Last week I got yet another rejection from a literary journal. As always, I felt sad, frustrated and disappointed. To some degree, I thought, Ni modo! I have so many rejections I could wallpaper my bedroom. Whereas I know rejection is par for the course, it still hurts like a motherfuck.
I believe our emotions can be categorized under two primary emotions: fear and peace. Love, joy, contentment, bliss and all those pleasant emotions fall within the spectrum of peace. Sadness, frustration, disappointment, even anger, fall within the spectrum of fear. Fear is the unshakable emotion I feel every day when I get dressed to go to work. Of course, on the day-to-day, the feeling of fear is a whisper. What if this really is my life? she asks. What if I never become the writer I want to become? When I get a rejection, the fear is bold and persistent. I stopped crying over rejections about six rejections ago, but the internal fear-speak still remains. This is it, she asserts. I’m going to die in this pathetic state of existence (Note to reader: She’s a bit histrionic, but she does have a point.). I keep ripping out the pulpy flesh from my heart and my brain and pummeling it into words only to be told that my work is strong or it received high ranking but I’ve been added to… a waitlist or We just couldn’t find a place for your story at this time.
Since I can only control what I can control, I plot out how I’m going to revise the work. What do I need to add or take away? Do I need to scrap the piece all together? I read different literary journals and try to find my fit, which is no easy task. I have never fit in anywhere; perhaps my writing is no exception. But beyond my being weird, different, difficult to categorize, there are two major obstacles to my finding a fit.
First, I do not have any prior publications. Even if I submit a piece that is well-suited for a journal, well-written, well-structured, compelling, and poignant, being unpublished is a glaring strike against me. I’m too high-risk. It makes perfect sense when you think about the system of publication or the system of any profession for that matter. Why hire a teacher, lawyer, janitor who’s never held a job in the field when there’s an over-abundance of experienced professionals from which to choose? Why not publish the person who’s been published in three or 23 different literary journals when he/she probably has a tighter story and will likely be publishing a book before the unpublished writer will. Then, when the experienced writer’s book comes out, the journal will likely be mentioned on the copyright page or in the acknowledgements, which will potentially bring more readers to the journal. There’s also the fact that some major journals and magazine have several writers on contract (e.g., The New Yorker). So newbie writers may be competing with award-winning and/or famous writers as well as established writers who may not be well-known to mainstream readers but have a solid publication history in the literary world. What fool would choose the unpublished writer over these writers even if the unpublished writer’s story/essay is good?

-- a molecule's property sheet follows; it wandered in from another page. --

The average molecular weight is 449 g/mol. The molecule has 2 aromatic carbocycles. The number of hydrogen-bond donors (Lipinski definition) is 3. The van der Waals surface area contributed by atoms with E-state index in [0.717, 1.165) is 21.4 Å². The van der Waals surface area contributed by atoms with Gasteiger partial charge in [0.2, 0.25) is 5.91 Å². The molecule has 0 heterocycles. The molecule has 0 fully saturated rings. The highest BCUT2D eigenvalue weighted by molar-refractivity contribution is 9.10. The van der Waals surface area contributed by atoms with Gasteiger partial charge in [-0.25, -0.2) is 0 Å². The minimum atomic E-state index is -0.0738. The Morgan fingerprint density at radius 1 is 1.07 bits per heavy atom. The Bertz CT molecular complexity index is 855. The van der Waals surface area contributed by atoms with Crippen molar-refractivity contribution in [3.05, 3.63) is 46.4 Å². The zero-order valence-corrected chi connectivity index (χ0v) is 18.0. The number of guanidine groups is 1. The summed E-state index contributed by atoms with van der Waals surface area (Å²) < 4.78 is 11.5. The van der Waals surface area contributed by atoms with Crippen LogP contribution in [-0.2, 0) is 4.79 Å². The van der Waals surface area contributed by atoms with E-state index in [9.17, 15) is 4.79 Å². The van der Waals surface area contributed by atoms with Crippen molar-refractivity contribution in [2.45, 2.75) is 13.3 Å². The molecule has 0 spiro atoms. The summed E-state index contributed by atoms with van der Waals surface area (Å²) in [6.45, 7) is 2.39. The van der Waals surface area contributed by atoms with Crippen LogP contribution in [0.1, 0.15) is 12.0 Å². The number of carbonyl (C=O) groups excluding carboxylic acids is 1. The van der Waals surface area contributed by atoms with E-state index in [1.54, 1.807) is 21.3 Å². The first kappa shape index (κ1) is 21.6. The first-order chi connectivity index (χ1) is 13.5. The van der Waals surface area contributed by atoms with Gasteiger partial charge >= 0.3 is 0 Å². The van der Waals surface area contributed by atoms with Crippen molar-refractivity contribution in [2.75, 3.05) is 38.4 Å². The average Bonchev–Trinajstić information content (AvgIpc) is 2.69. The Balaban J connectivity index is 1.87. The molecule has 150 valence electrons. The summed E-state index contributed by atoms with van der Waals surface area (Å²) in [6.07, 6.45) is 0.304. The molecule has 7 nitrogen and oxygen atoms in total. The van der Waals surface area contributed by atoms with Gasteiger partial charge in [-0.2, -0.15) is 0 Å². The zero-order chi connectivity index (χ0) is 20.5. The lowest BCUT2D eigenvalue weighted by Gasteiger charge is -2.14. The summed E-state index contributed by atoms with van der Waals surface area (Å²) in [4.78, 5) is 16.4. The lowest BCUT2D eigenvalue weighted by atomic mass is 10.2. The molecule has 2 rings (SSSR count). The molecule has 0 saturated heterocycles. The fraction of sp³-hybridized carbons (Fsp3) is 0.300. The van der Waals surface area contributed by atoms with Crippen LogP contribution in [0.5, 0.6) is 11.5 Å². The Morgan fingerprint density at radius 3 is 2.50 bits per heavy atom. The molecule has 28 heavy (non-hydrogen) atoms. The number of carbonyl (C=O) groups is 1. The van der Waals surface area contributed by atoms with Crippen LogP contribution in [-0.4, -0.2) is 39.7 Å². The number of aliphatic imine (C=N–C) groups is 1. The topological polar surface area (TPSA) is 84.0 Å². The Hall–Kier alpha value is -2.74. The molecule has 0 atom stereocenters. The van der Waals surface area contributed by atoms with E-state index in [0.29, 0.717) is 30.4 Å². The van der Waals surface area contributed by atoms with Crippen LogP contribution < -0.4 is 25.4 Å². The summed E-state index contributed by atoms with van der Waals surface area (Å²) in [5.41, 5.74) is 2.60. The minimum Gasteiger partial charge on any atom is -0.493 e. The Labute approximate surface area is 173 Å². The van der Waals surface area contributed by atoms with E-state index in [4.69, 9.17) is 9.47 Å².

Second, the themes I choose don’t make people feel warm and fuzzy inside. My work is graphic and raw and sometimes makes people uncomfortable. In grad school, one of my professors told me that I sometimes overwhelmed the reader. You have to give them room to recover from the pain, she said. I always try to balance out my work when I write about abandonment, child neglect, abuse, betrayal, and loss, but perhaps I’m not doing it well enough. Perhaps I’m too macabre and intense. Men can be macabre and intense; women are supposed to be cute and likable. I’m cute, but I’m not necessarily likable. It’s so hard to tone down a story about a black boy who lives in the projects and experiences violence on a regular basis. His fucking reality is violent. Reading about his life is supposed to hurt! But even when I write about a black woman trying to strengthen her connection with God, this still doesn’t fit either. The essay I’m referencing is too secular for the spiritual journals and too religious for the literary journals.
Then there’s the general obstacle that all unpublished writers of color face: most literary journals are white (i.e., comprised primarily of white editors, interns and readers), so it’s no surprise that most of the writers these journals publish are also white. White literary journals will never consider me a good fit until 1) I start writing about white people primarily or 2) I get published, and they jump on the bandwagon because I wrote good work that’s already been published.
To some degree it’s human nature to seek out what and who one knows. The people who staff and read literary journals want to see themselves in the work they read. People who have publishing power want to help their students, friends and the friends/students of their friends. Sure they want good work, but there is such a thing as a cultural literary aesthetic. This pattern of publishing what is familiar and who you know is not unique to white journals. Black journals, a total of five that exist in the U.S., do the same thing (Note: The numbers are even sparser for Asian/Asian-American, Latino, Native-American literary journals and journals that center around the work of other marginalized populations).
It’s nice to believe that race has nothing to do with publication, but that’s simply not true. Even so, of the few black journals that exist, one must deal again with the matter of theme. Some black intelligentsia abhor stories about poor, slang-talking blacks (i.e., stories that fall into the sub-genre of urban/hip-hop fiction); some black editors/staffers detest stories about bourgie blacks (i.e., They want to show the experience of everyday blacks who are not privileged). So even though these journals exist for black literary work, one must still figure out his/her fit within the racially-specific literary journals.